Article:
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Britain mourns Prince Philip as tributes pour in from around the world

Tributes to Prince Philip poured in Friday from across Britain and around the globe following his death aged 99, with condolences offered to Queen Elizabeth II after she lost her husband of seven decades.

Prime Minister Boris Johnson led the nation’s condolences, acclaiming Philip’s “extraordinary life and work” and noting he had “earned the affection of generations” at home and worldwide.

Mr. Johnson said despite his many achievements, including serving in the Royal Navy during World War II, the Duke of Edinburgh would be best remembered for his “steadfast support” for the queen.

“Like the expert carriage driver that he was, he helped to steer the Royal Family and the monarchy so that it remains an institution indisputably vital to the balance and happiness of our national life,” the British premier said from Downing Street.

Leaders from across Britain and the political spectrum echoed Mr. Johnson – including tributes from every living former prime minister. Tony Blair said the 99-year-old should be remembered and celebrated “as a man of foresight, determination and courage” while John Major praised him as “modest to the core” and epitomising “the British spirit”.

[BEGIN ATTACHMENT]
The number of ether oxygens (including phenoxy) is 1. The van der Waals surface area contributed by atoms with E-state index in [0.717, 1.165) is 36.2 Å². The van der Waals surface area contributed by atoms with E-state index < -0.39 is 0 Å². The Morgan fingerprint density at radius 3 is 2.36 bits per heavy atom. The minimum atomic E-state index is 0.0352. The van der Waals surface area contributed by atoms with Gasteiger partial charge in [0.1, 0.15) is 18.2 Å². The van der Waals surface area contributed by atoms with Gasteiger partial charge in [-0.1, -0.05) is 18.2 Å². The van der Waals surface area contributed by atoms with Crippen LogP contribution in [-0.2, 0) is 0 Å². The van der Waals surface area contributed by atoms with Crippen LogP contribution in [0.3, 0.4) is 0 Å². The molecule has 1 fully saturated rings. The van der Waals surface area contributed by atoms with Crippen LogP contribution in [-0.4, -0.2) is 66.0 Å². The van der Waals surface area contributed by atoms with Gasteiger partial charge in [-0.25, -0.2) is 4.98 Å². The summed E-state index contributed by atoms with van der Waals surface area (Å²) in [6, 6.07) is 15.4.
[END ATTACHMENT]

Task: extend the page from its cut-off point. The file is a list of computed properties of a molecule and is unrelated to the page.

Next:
David Cameron called his death “desperately sad news,” and Theresa May added, “the nation and the entire Commonwealth owe Prince Philip an extraordinary debt of gratitude for a distinguished life of service”.

The UK’s devolved governments in Scotland, Wales, and Northern Ireland sent condolence messages to the monarch. Welsh first minister Mark Drakeford said he had “served the crown with selfless devotion”.

Meanwhile, prominent opposition Labour leader Keir Starmer hailed his 73-year marriage to the queen “a symbol of strength, stability, and hope”.

“It was a partnership that inspired millions in Britain and beyond,” he added.

Campaigning by all political parties for the 6 May local elections was suspended as a mark of respect.

‘Enormous legacy

Justin Welby, the Archbishop of Canterbury, said he was praying God would comfort the queen, the head of the Church of England.

Praising Philip for providing “an outstanding example of Christian service”, he said he leaves behind an “enormous” legacy, including the Duke of Edinburgh’s Award scheme for young people and charitable and conservation work. Cardinal Vincent Nichols, head of the Catholic church in England and Wales, added he was praying for the royal family and “the repose of the soul” of the duke “at this moment of sadness and loss.

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